|2nd National Conference on Drug Abuse Prevention Research: |
A Progress Update
This Conference was held at the Omni Shoreham Hotel in Washington D.C., August 9-10, 2001.
PLENARY PANEL I: USING RISK AND PROTECTIVE FACTORS IN PREVENTION
Why Risk and Protective Factors Matter in the Design of Effective Interventions
J. David Hawkins, Ph.D.
Preventive interventions that do not address the predictors of drug abuse have little chance of succeeding. Over the past 20 years, knowledge of the predictors of substance abuse and dependence has grown exponentially, as have the number and variety of preventive interventions tested and shown to be effective in reducing risk for and use of substances. These programs have shown that some predictors, identified as risk and protective factors in longitudinal descriptive studies, are modifiable causes of drug abuse that can be changed through preventive interventions. Epidemiologic data show that exposure to multiple risk factors increases substance use prevalence, suggesting that preventive efforts should focus on populations or geographic areas where overall risk levels are high and protective levels low. Furthermore, profiles of risk and protection vary by area. Good epidemiologic data on levels of risk and protection, drug use, and related adolescent health and behavior outcomes are fundamental for matching preventive policies and services to the areas and populations served. These data also can form the baseline for monitoring changes in levels of risk, protection, substance use, and related outcomes over time; increasing accountability; and providing benchmarks for continual, outcome-guided improvement of prevention policies and services based in science.
Arthur MW, Blitz C. (2000) Bridging the gap between science and practice in drug abuse prevention through needs assessment and strategic community planning. Journal of Community Psychology 28(3):241-255.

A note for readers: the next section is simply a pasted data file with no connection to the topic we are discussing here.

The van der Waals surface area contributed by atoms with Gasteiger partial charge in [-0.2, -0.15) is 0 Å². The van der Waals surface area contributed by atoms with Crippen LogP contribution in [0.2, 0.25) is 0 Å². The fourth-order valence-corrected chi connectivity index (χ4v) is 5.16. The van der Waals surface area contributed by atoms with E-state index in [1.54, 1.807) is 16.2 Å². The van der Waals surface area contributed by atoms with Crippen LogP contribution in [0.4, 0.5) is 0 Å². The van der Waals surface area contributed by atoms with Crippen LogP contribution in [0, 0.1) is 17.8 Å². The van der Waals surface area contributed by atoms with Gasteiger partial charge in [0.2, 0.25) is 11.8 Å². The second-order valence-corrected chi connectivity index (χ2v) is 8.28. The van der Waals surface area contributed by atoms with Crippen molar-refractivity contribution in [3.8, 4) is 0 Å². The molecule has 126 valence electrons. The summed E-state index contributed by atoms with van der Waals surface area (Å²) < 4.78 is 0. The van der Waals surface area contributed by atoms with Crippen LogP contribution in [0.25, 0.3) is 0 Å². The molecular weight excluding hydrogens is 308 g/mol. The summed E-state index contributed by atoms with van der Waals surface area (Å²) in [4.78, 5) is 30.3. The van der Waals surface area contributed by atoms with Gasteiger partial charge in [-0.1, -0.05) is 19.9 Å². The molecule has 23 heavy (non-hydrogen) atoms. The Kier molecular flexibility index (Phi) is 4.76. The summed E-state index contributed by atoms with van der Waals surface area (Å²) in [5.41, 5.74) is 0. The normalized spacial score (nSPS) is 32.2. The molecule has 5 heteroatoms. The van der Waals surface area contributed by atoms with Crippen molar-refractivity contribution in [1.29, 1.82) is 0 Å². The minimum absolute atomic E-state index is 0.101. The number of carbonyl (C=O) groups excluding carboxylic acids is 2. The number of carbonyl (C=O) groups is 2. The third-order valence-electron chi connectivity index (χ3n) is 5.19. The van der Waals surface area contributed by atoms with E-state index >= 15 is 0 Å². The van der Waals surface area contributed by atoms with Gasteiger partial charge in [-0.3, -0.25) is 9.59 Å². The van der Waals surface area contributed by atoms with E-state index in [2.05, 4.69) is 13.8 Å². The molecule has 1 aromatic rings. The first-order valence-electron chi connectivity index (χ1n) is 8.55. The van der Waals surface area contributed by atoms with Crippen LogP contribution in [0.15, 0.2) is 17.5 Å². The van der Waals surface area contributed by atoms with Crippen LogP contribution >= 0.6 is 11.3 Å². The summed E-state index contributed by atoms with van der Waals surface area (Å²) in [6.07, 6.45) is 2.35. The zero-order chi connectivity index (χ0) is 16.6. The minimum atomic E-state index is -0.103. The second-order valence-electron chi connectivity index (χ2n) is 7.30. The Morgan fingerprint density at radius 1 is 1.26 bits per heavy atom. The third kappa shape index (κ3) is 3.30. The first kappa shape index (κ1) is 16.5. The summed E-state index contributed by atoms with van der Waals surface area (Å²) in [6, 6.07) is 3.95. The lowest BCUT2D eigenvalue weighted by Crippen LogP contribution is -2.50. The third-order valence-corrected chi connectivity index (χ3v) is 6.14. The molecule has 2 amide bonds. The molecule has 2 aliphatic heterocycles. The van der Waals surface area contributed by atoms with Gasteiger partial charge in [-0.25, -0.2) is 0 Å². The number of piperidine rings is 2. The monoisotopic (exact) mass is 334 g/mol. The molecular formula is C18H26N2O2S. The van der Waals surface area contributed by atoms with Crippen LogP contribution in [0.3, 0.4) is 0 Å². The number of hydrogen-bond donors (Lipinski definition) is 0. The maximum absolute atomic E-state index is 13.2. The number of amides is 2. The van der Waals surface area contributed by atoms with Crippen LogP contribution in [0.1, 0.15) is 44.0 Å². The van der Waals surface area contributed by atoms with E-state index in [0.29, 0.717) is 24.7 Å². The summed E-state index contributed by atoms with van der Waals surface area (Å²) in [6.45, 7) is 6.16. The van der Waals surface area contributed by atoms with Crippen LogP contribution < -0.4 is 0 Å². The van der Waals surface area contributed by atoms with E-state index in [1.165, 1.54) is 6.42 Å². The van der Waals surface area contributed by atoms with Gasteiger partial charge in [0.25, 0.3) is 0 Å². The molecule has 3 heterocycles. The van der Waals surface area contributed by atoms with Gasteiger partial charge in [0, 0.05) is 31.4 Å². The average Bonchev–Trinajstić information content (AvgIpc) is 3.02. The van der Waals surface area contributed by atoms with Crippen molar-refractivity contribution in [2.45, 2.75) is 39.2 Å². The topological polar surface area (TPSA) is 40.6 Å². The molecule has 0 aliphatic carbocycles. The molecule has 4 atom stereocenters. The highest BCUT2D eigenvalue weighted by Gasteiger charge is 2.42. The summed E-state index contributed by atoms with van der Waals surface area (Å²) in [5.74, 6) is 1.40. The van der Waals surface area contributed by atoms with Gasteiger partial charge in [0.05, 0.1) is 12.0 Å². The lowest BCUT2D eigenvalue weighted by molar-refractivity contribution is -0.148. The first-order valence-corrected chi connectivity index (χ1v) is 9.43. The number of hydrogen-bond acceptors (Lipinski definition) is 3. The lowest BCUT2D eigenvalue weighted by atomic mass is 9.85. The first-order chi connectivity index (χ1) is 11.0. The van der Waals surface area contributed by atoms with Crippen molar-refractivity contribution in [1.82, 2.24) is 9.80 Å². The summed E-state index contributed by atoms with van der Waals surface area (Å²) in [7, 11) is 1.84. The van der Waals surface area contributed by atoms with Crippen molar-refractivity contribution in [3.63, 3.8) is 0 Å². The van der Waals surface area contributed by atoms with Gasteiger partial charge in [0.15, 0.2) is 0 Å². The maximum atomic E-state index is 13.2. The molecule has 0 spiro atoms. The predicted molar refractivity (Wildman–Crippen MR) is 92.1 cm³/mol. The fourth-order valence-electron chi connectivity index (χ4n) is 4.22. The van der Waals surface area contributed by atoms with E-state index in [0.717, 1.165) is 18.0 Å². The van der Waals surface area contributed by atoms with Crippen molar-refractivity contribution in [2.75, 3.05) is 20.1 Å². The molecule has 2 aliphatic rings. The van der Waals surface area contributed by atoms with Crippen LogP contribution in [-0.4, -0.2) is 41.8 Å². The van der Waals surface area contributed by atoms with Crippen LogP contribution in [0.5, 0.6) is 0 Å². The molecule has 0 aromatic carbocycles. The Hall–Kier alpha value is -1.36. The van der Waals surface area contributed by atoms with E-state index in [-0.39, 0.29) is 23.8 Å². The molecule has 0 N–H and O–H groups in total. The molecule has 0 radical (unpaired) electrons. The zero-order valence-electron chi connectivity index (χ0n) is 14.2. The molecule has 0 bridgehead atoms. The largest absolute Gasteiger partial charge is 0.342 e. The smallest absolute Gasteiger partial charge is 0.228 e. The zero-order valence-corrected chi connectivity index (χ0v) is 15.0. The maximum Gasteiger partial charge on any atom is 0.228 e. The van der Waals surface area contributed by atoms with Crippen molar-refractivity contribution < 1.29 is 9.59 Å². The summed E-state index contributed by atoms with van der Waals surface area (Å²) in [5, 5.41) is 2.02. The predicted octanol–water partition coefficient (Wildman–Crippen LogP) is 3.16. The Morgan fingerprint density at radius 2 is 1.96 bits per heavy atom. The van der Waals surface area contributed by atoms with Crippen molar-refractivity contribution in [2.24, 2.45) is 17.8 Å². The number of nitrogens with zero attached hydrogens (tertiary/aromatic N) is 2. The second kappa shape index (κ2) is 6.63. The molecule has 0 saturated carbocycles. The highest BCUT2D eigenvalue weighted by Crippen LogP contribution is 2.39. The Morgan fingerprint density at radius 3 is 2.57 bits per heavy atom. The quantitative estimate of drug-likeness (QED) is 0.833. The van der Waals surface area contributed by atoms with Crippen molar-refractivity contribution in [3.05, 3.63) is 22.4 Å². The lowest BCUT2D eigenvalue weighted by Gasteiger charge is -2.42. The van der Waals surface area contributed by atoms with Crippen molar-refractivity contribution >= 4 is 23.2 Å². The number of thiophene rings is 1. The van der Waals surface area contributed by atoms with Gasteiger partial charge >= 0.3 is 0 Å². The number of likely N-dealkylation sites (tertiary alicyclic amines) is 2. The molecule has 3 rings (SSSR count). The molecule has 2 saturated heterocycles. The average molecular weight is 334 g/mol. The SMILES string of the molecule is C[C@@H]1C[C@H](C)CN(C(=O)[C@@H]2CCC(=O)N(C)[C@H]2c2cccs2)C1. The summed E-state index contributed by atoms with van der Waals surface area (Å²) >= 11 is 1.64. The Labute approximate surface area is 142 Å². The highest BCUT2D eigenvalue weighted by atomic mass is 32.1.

Hawkins JD, Catalano RF, Kosterman R, Abbott R, Hill KG. (1999) Preventing adolescent health-risk behaviors by strengthening protection during childhood. Archives of Pediatrics and Adolescent Medicine 153(3):226-234.
Pollard JA, Hawkins JD, Arthur MW. (1999) Risk and protection: Are both necessary to understand diverse behavioral outcomes in adolescence? Social Work Research 23(3):145-158.
What the Family Can Do About Early Risks
John B. Reid, Ph.D.
A strong, broad, and rapidly expanding research base now exists that pinpoints family-level antecedents, risk, and protective factors that are directly involved in the early development of children and can lead to substance use, conduct problems, risky sexual activities, and other related problems in adolescence. The influence of family factors begins at birth or before and continues through early and middle childhood into adolescence. Increasingly, this developmental research base has been used to inform the design of preventive and clinical interventions that are specifically focused on helping families deal with a variety of risk factors that emerge from early childhood through middle adolescence. Many such interventions have been demonstrated to have strong and persistent effects in carefully controlled studies. This presentation will summarize new and relevant findings from basic research, exemplary interventions, and implications for the next generation of family-level interventions.
Capaldi DM, Eddy JM. (2000) Improving children's long-term well-being by preventing antisocial behavior. In: A Buchanan, B Hudson (eds.). Promoting Children's Emotional Well-being. Oxford, United Kingdom: Oxford Press, pp. 209-229.
Chamberlain P, Reid J. (1998) Comparison of two community alternatives to incarceration for chronic juvenile offenders. Journal of Consulting and Clinical Psychology 6:624-633.